In the middle of the last decade, the 2000s, Sweden made its acceptance of foreigners more explicit, and profound. It happened, in a predictably unpredictable Swedish way, through an abrupt political transition. After the Social Democrats jettisoned their restrictive immigration policy, and very soon thereafter lost the election to a center-right government majority, the new majority—in a way reminiscent of the center-right government of German Chancellor Angela Merkel—surprised backers and opponents by pursuing openness to the world itself. And so in Sweden it was the conservative prime minister, Fredrik Reinfeldt, who finally opened up the remote Nordic country to people from across the globe.
His goals were twofold. First, he sought to make the country more dynamically 21st-century, a policy broadly supported by his nation of modernity lovers. And second, as Sweden watched the growing number of wars along Europe’s southeastern borders produce the biggest migration wave since World War II, Reinfeldt urged his compatriots “to open our hearts.” And Swedes did just that, in their typically dramatic, even extreme way. In just one year more than 160,000 individuals—mainly from Syria—requested asylum in Sweden, 16 times the number of asylum seekers to the United States.
This influx kept giving me flashbacks to my own arrival. The dynamic was similar. Newcomers here are met with curiosity and interest about why they’d come to this cool and remote northern outskirt of Europe. Those who learn Swedish, as I did, receive considerable appreciation. But foreigners’ opinions about Sweden, and what might be done to make it better, don’t receive much consideration. For at least 10 years, I was not supposed to have any opinions at all.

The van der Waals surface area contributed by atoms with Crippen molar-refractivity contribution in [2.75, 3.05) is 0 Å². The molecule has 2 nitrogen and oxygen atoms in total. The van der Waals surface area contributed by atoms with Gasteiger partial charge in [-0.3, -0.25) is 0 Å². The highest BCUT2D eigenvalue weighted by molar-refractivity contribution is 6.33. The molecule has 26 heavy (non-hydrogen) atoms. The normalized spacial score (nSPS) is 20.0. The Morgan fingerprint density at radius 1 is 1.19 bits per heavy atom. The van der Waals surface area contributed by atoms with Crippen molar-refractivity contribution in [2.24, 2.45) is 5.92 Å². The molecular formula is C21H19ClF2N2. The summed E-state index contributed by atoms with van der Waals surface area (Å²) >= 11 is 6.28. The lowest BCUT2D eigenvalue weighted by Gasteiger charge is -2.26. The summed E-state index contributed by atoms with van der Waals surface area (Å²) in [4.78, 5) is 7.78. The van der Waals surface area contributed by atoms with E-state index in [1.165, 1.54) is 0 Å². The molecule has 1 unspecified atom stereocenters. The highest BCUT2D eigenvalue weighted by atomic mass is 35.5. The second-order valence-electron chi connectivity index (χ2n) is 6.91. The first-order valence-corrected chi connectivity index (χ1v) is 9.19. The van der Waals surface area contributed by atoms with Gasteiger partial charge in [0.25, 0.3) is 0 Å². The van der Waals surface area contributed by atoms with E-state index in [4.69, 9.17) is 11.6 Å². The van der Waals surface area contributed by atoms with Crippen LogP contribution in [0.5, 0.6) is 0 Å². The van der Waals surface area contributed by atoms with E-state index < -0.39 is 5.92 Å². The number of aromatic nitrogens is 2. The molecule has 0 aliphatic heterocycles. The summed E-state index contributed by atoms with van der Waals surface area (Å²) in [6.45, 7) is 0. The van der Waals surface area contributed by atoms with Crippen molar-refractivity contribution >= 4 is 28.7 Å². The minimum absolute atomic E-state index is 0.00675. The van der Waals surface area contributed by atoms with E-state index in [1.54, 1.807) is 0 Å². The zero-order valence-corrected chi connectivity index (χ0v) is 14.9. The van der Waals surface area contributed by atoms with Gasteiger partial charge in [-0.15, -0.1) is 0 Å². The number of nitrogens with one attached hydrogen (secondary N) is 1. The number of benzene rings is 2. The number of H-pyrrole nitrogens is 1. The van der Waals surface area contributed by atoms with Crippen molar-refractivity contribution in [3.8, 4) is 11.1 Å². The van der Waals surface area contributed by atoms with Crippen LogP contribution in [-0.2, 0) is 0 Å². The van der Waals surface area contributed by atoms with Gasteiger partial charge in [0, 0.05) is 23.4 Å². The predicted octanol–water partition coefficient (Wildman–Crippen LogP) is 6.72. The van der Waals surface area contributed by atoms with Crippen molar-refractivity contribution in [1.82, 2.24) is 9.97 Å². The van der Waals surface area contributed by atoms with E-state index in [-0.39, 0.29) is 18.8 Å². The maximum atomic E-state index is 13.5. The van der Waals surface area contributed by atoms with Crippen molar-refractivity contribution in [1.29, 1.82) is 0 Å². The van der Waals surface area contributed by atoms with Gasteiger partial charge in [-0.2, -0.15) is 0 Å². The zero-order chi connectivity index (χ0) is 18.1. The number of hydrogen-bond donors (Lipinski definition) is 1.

The changes in the population have made Sweden’s political parties and elected bodies increasingly unrepresentative, with a strong bias in favor of the older, middle-class layers of society. These newcomers deserve more of a voice, because they have been crucial contributors to revitalization, especially in smaller towns. One nearby small city in the north, a village of just 300 people, increased its population by 700 in just a couple of years, via the arrival of migrants. Empty houses got new inhabitants, shut-down soccer clubs got many new players, and mothballed schools were reopened.
Nothing stays the same in Sweden for long, and so the country’s openness to newcomers produced a fierce backlash, ahead of that experienced in much of the rest of the Western world and evidenced by the surprises of Brexit and Trump. As a consequence, Reinfeldt eventually lost power in the autumn of 2014 to both his left and his right. On the left, the Social Democrats won back the government. On the far right, the “Sverigedemokraterna” (Sweden Democrats), a post-fascist political party, gained representation by connecting successfully with the minority of Swedes who opposed the changes and openness of the past 25 years.